Obviously men took their time in courting ladies in those days. I can't imagine anyone from the Ibiza set coming up with such a poem.

Wednesday, August 30, 2006  
Blogger gem said...

Lord, lord, bazza, that was beautiful. I'm verklempt. I actually teared up. FYI, I have no problem with men writing poems about the knickers coming up. They get me where I live. I'm wondering what he meant by "vegetable love." Do you know? Or is it just one of those things like other works of fine art, in which vegetable love means what we want it to mean?

FYI, I love your site. May I link it to my blog.

Your friend in the states,


Wednesday, August 30, 2006  
Blogger Mimi Lenox said...

Bazza.....You are in fine company. I linked to your blog from a comment you made on mine and found my writer friend, Gale, here too!
I remember studying this in college - and blushing as a very handsome professor read it out loud to the class. Thanks for bringing back that memory! (I'm blushing again).
I do enjoy this site and will come back when I have time to read more of my favorite literary heroes. BTW - I don't just write "dating fluff"...there's a serious side to Mimi, even if she's feeling a bit incognito at the moment.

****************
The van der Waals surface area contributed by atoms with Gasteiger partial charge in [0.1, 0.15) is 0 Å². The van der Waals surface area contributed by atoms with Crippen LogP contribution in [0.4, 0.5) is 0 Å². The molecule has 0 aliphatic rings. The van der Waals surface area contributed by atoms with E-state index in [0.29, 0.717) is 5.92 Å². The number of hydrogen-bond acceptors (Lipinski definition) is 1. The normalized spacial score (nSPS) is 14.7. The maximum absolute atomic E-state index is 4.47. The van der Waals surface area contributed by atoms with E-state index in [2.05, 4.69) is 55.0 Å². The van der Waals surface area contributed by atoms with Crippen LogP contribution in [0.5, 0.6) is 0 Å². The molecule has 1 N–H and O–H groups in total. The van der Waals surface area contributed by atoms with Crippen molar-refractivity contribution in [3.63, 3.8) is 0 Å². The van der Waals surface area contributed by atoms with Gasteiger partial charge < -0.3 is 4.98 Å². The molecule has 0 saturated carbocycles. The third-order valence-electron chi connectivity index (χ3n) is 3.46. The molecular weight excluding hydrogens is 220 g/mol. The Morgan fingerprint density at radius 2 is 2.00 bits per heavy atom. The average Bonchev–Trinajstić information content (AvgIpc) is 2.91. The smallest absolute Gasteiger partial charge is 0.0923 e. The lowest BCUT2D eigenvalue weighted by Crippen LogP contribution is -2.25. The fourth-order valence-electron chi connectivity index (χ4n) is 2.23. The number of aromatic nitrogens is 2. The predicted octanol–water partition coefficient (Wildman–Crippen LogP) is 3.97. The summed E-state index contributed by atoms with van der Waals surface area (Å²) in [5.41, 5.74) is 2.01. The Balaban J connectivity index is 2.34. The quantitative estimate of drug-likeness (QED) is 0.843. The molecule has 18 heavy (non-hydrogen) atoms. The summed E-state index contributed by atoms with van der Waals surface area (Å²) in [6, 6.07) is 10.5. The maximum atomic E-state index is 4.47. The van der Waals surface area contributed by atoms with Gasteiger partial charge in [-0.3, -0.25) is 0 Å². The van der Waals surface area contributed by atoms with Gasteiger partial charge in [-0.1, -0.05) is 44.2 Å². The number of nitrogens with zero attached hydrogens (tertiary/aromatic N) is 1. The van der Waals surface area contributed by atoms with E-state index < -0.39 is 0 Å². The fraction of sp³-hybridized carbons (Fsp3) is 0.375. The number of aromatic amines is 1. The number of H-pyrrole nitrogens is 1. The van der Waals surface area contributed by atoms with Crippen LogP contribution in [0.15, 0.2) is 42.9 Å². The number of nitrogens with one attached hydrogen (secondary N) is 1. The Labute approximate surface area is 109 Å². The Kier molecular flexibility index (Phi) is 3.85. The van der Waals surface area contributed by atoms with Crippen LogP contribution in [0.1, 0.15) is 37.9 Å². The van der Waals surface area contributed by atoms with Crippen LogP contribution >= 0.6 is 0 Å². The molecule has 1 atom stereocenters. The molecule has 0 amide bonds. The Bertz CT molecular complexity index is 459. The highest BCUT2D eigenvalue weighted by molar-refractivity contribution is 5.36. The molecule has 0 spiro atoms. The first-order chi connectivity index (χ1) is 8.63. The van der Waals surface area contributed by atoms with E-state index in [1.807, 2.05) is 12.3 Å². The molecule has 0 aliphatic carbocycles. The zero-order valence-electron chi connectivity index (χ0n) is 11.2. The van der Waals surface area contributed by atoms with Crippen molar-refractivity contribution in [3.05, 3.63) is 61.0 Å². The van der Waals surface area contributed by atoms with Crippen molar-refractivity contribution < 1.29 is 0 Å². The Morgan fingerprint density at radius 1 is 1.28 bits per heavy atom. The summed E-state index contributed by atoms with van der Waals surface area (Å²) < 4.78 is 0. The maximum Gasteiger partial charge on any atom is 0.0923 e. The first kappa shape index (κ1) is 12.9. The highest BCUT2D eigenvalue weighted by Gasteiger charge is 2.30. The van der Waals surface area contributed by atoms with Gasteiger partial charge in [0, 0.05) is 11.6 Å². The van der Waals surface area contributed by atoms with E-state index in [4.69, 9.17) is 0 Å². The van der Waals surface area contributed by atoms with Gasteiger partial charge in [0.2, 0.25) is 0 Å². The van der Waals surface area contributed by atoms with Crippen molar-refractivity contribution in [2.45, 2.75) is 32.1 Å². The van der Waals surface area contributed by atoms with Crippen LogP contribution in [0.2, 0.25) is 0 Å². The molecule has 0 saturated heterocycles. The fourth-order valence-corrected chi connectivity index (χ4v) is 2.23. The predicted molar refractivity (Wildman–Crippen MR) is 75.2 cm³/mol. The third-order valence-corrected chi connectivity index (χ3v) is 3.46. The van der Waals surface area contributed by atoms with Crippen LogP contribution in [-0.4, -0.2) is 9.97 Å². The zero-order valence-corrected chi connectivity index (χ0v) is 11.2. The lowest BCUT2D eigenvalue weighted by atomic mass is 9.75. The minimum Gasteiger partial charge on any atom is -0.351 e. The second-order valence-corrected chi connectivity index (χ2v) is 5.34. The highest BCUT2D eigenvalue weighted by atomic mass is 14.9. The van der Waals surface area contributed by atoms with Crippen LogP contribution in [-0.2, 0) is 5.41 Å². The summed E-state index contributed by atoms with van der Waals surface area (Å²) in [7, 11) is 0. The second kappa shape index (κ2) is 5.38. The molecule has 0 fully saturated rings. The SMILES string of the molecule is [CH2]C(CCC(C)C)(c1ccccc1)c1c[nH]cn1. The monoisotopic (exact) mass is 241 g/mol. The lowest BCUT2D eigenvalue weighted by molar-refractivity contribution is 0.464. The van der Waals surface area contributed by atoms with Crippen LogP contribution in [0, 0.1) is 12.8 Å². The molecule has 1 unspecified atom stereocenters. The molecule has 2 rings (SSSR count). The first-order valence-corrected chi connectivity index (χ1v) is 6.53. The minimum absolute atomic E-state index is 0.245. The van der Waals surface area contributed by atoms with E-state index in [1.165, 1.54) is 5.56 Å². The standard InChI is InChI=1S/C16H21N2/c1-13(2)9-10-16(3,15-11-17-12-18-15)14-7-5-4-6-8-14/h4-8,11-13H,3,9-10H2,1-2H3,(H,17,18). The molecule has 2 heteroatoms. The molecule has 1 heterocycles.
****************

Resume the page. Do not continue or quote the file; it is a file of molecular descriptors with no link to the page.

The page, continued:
Mimi Lenox

Wednesday, August 30, 2006  
Blogger jim said...

Vegetable love? I don't know. It is a poem that I remember from some time ago, all I know of the Poet. As a poem, it was always my favorite because the 'meaning' just floats or hovers over the actual literal words. I like that, gives very 'seeable' dimension of language, strong and capable usage, if I find time I will read more of his work, see if he was consistent in this quality.

Thanks for a treat Bazza. Keep your knickers up! (sorry, I just had to say that, lol.)

Wednesday, August 30, 2006  
Blogger jim said...

I just followed the link and read some on him, very interesting, I saved it and will read some more of his work. Thanks for the link Bazza.

Wednesday, August 30, 2006  
Blogger Bazza said...